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El Pasado Nunca se Termina Review – Beautiful and Moving

By Barbara Keer

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On a spring day when winter would not quit,( March 29th), I warmed up when I attended the premiere of the Mariachi Opera, El Pasado Nunca se Termina (The Past Is Never Finished), at the Civic Opera House.  Following Mariachi Aztlán performances in the previews in Pilsen and Waukegan, the Lyric performance featured Mariachi Vargas de Tecalitlán.  In this 90-minute production, I felt part of a moving immigrant story to which I could relate and learned an encapsulated chunk or Mexican history about which I previously knew very little.  I would urge you to run out and get tickets to this enthusiastically received opera, but sadly, the run has ended.

The world-premiere performances of this mariachi opera, commissioned by Lyric Unlimited, have delighted audiences. José “Pepe” Martínez (music) and Leonard Foglia (librettist/director), who created the wildly successful Cruzar la Cara de la Luna, which had its first Chicago performances in 2013,have done it again.  As the title suggests, the Mariachi performers were an integral part of the production lending greater authenticity to the performances. Mariachi Aztlán, an award-winning group from the University of Texas Pan-American, appeared in the preview performances at Benito Juárez Community Academy in Pilsen and at the Genesee Theatre in Waukegan. But the Mariachi Vargas de Tecalitlán, the “World’s Best Mariachi,” was in place for the world-premiere performances of El Pasado at the Civic Opera House.

 

Before the performance began, the lobby filled with audience members who enjoyed the music of the Chicago Mariachi Project.  The group situated on the balcony playing familiar Mariachi songs was greatly appreciated by applause and by the number of cell phones that went into action, taking videos to capture the group as they sang charming songs.

 

The opera had everything an opera needs – love, tragedy, history, great scenery and costumes, and above all wonderful voices and acting.  It is a story that entwines Mexico’s history with that of the US by way of two families and their offspring.

 

Though the hacienda where the story begins has a history that dates to the 1700’s this story depicts the life on a hacienda in South Central Mexico where we see the hacienda owners and the peasants who serve them and the way in which their lives intertwine. Luis (Daniel Montenegro) comes home from his studies in England to learn the ways of the hacienda.  Luis and Amorita (Abigail Santos Villalobos) the daughter of one of the peasants fall in love but they are star-crossed lovers.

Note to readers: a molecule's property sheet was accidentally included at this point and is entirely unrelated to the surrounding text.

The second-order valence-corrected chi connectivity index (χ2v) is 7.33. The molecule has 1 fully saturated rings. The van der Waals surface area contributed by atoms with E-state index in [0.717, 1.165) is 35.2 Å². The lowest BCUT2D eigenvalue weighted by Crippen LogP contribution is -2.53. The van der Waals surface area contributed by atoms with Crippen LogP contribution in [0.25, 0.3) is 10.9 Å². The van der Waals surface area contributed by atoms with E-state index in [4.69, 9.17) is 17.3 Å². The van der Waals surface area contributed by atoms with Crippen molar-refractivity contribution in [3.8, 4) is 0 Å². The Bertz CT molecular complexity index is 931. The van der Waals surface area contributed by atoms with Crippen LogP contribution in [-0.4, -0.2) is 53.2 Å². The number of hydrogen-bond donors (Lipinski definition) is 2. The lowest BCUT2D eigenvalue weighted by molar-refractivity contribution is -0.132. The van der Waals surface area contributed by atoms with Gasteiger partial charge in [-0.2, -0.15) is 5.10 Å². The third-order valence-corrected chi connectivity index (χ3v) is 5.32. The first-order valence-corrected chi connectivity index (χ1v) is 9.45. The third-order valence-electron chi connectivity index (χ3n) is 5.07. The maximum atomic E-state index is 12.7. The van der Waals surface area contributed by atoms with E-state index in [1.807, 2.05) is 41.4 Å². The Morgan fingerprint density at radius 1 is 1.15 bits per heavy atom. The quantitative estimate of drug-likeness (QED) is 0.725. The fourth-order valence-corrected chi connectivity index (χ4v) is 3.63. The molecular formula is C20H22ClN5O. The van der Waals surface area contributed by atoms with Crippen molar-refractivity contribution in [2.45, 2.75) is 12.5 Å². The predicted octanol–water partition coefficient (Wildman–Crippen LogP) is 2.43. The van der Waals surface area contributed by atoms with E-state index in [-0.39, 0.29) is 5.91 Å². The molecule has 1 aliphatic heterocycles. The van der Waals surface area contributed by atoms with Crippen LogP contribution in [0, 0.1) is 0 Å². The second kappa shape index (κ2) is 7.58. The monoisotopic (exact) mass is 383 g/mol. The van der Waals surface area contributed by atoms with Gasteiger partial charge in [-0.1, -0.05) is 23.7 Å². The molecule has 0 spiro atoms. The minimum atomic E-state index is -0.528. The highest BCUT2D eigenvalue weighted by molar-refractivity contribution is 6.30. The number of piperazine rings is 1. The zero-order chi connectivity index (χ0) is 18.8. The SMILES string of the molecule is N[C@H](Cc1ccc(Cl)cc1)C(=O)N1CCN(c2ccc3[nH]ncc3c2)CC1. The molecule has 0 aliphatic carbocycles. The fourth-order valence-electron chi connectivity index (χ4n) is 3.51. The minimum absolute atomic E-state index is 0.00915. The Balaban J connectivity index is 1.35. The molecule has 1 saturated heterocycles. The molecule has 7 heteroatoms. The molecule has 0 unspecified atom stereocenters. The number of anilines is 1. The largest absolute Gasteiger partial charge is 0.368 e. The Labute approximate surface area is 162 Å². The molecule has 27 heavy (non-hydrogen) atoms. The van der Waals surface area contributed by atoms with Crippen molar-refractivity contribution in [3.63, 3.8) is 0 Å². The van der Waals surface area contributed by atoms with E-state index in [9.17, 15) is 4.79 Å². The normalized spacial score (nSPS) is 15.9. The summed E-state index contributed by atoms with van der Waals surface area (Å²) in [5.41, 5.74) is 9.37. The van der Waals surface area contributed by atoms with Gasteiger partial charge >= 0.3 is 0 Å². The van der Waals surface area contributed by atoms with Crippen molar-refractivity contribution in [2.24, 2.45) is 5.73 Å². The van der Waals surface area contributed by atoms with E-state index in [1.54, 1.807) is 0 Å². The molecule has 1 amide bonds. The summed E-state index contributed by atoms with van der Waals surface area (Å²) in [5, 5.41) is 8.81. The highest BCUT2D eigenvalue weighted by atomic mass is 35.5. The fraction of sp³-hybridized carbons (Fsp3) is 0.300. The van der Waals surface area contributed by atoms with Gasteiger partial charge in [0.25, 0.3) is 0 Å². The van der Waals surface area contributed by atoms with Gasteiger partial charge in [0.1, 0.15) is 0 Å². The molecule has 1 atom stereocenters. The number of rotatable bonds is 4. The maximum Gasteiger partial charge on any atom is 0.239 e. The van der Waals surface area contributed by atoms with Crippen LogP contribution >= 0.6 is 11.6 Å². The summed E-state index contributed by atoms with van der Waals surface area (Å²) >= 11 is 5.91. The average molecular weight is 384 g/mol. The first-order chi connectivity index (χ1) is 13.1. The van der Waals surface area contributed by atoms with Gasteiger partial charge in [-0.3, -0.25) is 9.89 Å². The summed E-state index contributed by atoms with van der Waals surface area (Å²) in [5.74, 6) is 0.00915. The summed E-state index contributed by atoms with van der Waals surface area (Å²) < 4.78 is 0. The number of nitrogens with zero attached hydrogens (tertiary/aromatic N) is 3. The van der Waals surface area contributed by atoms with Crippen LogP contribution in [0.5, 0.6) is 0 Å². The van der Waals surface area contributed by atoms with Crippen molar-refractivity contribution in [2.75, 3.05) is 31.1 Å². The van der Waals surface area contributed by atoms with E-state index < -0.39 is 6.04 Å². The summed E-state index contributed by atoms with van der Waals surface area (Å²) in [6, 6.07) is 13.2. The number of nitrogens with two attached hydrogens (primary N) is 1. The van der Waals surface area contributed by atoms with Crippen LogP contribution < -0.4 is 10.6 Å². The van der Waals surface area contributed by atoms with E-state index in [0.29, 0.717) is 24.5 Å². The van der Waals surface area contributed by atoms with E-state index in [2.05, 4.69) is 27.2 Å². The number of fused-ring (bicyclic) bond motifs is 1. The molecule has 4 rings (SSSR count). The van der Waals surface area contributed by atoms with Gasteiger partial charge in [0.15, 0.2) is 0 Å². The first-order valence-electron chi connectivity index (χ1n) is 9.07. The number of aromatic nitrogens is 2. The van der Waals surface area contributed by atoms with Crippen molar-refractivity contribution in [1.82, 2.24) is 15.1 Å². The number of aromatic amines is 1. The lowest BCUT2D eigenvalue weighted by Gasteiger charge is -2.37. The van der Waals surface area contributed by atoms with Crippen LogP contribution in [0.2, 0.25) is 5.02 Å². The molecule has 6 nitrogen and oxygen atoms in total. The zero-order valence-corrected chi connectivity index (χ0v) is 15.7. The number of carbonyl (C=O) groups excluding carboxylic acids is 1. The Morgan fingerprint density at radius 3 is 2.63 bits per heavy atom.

We meet this family after several generations.  Now a young boy, Daniel (Sebastien E. DE La Cruz) and his father Enrique (Paul La Rosa) come back from the U.S. to find where their ancestors are buried.  They find much more than they expected.

 

The song that closes the opera,

“I am American born and bred,

Like my father before me.

But my face tells another story.

What is that story?

What is that story?”

 

This was the story of a Mexican immigrant who found out about his history, his ties to the mestizaje, the meaning of the instruments that comprise the Mariachi Band, what happened to his ancestors.  Watching this I remembered a trip I took with my daughter seeking our family’s roots in another country and another culture but the stories are similar.  How does our past influence who we are?  

 

What a delightful afternoon.

 

El Pasado stared Abigail Santos Villalobos (debut), Daniel Montenegro (debut), Paul La Rosa, and Ricardo Rivera (debut). The cast also featured Vanessa Alonzo, Cassandra Zoe Velasco (debut), Luis Ledesma (debut), Sebastien E. De La Cruz (debut), Octavio Moreno, and Miguel Nuñez (debut). De La Cruz is the talented young mariachi who has gained a national following both as a semifinalist on NBC’s America’s Got Talent in 2012 and from his two performances of the National Anthem during the 2013 NBA Finals. Alonzo and Moreno appeared in Lyric’s 2013 presentations of Cruzar la Cara de la Luna. La Rosa is an alumnus of The Patrick G. and Shirley W. Ryan Opera Center, Lyric’s premier artist-development program.

 


 

This world-premiere opera was directed by Leonard Foglia, with set and projections by Elaine McCarthy, costumes by Scott Marr (Lyric’s production design director), and lighting by Chris Maravich (Lyric’s lighting director).

 

El Pasado Nunca Se Termina is generously made possible by The Andrew W. Mellon Foundation, an Anonymous Donor, Dr. and Mrs. Ricardo Rosenkranz, OPERA America, Exelon, Ken Norgan, United Scrap Metal, Inc., Mexico Tourism Board, The Field Foundation of Illinois, Mr. and Mrs. William E. Hay, Dan J. Epstein Family Foundation, Judy Guitelman & ALAS-Wings, and The PrivateBank, with additional support from Mr. and Mrs. Alejandro Silva, The McDonald’s Hispanic Owner/Operators Association, Maria C. Bechily and Scott Hodes, Douglas A. Doetsch and Susan Manning, and Rosy and Jose Luis Prado.  

Media support provided by 105.1-FM “La Que Buena” and Univision Chicago.

Lyric Unlimited was launched with major catalyst funding from The Andrew W. Mellon Foundation and receives major support from the Hurvis Family Foundation.

 See the Lyric Opera Calendar

 

Photos: Todd Rosenberg

 

 

 

Published on Mar 30, 2015

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